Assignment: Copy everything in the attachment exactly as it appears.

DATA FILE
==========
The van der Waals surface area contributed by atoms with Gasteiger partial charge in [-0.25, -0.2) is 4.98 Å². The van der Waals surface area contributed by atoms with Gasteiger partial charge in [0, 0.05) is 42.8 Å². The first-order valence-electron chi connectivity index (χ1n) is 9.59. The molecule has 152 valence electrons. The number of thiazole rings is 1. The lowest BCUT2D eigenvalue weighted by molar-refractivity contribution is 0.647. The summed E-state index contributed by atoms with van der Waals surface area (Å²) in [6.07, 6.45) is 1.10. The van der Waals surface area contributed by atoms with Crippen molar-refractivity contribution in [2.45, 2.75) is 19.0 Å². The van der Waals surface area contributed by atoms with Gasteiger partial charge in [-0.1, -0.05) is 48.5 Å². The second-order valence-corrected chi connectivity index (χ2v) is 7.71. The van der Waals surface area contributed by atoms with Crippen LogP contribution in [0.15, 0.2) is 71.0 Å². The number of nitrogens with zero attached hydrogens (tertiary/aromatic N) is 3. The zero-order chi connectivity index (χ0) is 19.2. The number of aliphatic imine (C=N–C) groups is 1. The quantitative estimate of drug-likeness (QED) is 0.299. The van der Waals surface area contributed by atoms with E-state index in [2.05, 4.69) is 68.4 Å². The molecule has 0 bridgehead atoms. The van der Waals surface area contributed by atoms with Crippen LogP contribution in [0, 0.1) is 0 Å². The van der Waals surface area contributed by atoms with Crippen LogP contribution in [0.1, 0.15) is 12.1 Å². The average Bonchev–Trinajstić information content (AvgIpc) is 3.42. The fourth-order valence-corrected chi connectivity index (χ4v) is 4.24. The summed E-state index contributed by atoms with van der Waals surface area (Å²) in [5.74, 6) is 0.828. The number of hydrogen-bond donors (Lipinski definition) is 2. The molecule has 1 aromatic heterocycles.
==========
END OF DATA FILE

The van der Waals surface area contributed by atoms with Gasteiger partial charge in [-0.25, -0.2) is 4.98 Å². The van der Waals surface area contributed by atoms with Gasteiger partial charge in [0, 0.05) is 42.8 Å². The first-order valence-electron chi connectivity index (χ1n) is 9.59. The molecule has 152 valence electrons. The number of thiazole rings is 1. The lowest BCUT2D eigenvalue weighted by molar-refractivity contribution is 0.647. The summed E-state index contributed by atoms with van der Waals surface area (Å²) in [6.07, 6.45) is 1.10. The van der Waals surface area contributed by atoms with Crippen molar-refractivity contribution in [2.45, 2.75) is 19.0 Å². The van der Waals surface area contributed by atoms with Gasteiger partial charge in [-0.1, -0.05) is 48.5 Å². The second-order valence-corrected chi connectivity index (χ2v) is 7.71. The van der Waals surface area contributed by atoms with Crippen LogP contribution in [0.15, 0.2) is 71.0 Å². The number of nitrogens with zero attached hydrogens (tertiary/aromatic N) is 3. The zero-order chi connectivity index (χ0) is 19.2. The number of aliphatic imine (C=N–C) groups is 1. The quantitative estimate of drug-likeness (QED) is 0.299. The van der Waals surface area contributed by atoms with E-state index in [2.05, 4.69) is 68.4 Å². The molecule has 0 bridgehead atoms. The van der Waals surface area contributed by atoms with Crippen LogP contribution in [0, 0.1) is 0 Å². The van der Waals surface area contributed by atoms with Crippen LogP contribution in [0.1, 0.15) is 12.1 Å². The average Bonchev–Trinajstić information content (AvgIpc) is 3.42. The fourth-order valence-corrected chi connectivity index (χ4v) is 4.24. The summed E-state index contributed by atoms with van der Waals surface area (Å²) in [5.74, 6) is 0.828. The number of hydrogen-bond donors (Lipinski definition) is 2. The molecule has 1 aromatic heterocycles.